There are two questions at hand. One is whether any prepositional phrase appears as a subject in any coherent clause. Another is whether the given example counts as a subjective prepositional phrase, as the textbook suggests it does.
Regarding the latter, context and intent are relevant, but they're not supplied.
We have a copular clause. English copular clauses allow subject/complement inversion: Both "the meek are blessed" and "blessèd are the meek" treat "the meek" as the subject. We can't determine what counts as the subject from the word position alone.
That's how context and intent are relevant.
A subject complement is either another reference to the subject's referent or it is a licensed attribution of the subject. The typical examples of those are called predicate nouns and predicate adjectives respectively.
When one constituent is an obvious attribution, the other must be the subject. There's no grammatical ambiguity in "blessèd are the meek".
When the complement is a substantive reference, there is an ambiguity.
You have options. You could parse "under the table" as "[the area] under the table", and claim that the subject is elliptical. You could treat "under the table" as a substantive prepositional phrase in parallel with substantive adjectives, although that might be a distinction without a difference. Alternately, you could parse "under the table" as the attribute and the topic, leaving "the place to look" as the referential subject.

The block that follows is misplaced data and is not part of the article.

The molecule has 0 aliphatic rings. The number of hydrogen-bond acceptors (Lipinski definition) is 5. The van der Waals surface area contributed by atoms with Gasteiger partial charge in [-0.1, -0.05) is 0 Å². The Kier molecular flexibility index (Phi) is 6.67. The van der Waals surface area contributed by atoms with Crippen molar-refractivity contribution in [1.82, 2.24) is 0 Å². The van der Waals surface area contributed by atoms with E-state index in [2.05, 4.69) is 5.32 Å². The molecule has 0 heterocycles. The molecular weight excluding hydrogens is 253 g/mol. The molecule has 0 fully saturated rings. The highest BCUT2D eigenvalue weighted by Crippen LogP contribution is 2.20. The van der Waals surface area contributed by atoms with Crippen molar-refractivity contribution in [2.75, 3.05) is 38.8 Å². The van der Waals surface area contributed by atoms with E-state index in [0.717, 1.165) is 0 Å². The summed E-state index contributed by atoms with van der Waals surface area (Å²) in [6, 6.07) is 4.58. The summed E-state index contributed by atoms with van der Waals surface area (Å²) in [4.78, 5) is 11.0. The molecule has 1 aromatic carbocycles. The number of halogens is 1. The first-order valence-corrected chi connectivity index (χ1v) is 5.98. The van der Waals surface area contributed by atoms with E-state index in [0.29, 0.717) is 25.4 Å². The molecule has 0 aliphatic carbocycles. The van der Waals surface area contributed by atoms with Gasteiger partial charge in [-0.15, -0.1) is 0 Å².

Under the table is fine.
Here, we can't find any substantive reference other than "[the area] under the table". We don't have the option of regarding "under the table" as an attribution of the adjective "fine".
The textbook's example isn't a good example. It's ambiguous. Without some clearly clarifying context, we can't identify which constituent is the subject. Either could be.
However, we can find sentences that don't have any other candidate for the subject role except for some prepositional phrase (or, at least, an elliptical reference that such a phrase suggests and modifies).
Whether it is or merely indicates a subject might be a hair-splitting philosophical distinction. Sometimes a prepositional phrase is the only constituent that even comes close to filling one of those possibilities.